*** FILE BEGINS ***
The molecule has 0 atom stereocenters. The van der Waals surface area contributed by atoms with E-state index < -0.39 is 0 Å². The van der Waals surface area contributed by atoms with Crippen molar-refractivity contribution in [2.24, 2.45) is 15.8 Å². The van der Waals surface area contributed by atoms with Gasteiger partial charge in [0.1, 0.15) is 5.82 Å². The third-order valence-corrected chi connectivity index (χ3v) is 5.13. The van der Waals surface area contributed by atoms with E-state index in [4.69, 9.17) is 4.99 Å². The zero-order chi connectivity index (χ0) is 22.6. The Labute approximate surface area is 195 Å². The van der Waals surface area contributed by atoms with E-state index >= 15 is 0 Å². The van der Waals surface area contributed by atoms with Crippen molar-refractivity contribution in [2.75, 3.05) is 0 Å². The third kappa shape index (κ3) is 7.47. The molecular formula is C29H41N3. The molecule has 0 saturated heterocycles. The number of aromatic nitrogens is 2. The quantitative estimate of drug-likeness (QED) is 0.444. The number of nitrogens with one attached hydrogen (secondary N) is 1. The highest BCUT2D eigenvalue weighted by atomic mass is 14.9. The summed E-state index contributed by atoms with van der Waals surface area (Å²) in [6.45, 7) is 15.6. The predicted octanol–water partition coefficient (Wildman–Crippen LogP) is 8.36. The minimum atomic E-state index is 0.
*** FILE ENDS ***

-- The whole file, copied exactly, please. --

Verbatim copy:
The molecule has 0 atom stereocenters. The van der Waals surface area contributed by atoms with E-state index < -0.39 is 0 Å². The van der Waals surface area contributed by atoms with Crippen molar-refractivity contribution in [2.24, 2.45) is 15.8 Å². The van der Waals surface area contributed by atoms with Gasteiger partial charge in [0.1, 0.15) is 5.82 Å². The third-order valence-corrected chi connectivity index (χ3v) is 5.13. The van der Waals surface area contributed by atoms with E-state index in [4.69, 9.17) is 4.99 Å². The zero-order chi connectivity index (χ0) is 22.6. The Labute approximate surface area is 195 Å². The van der Waals surface area contributed by atoms with E-state index >= 15 is 0 Å². The van der Waals surface area contributed by atoms with Crippen molar-refractivity contribution in [2.75, 3.05) is 0 Å². The third kappa shape index (κ3) is 7.47. The molecular formula is C29H41N3. The molecule has 0 saturated heterocycles. The number of aromatic nitrogens is 2. The quantitative estimate of drug-likeness (QED) is 0.444. The number of nitrogens with one attached hydrogen (secondary N) is 1. The highest BCUT2D eigenvalue weighted by atomic mass is 14.9. The summed E-state index contributed by atoms with van der Waals surface area (Å²) in [6.45, 7) is 15.6. The predicted octanol–water partition coefficient (Wildman–Crippen LogP) is 8.36. The minimum atomic E-state index is 0.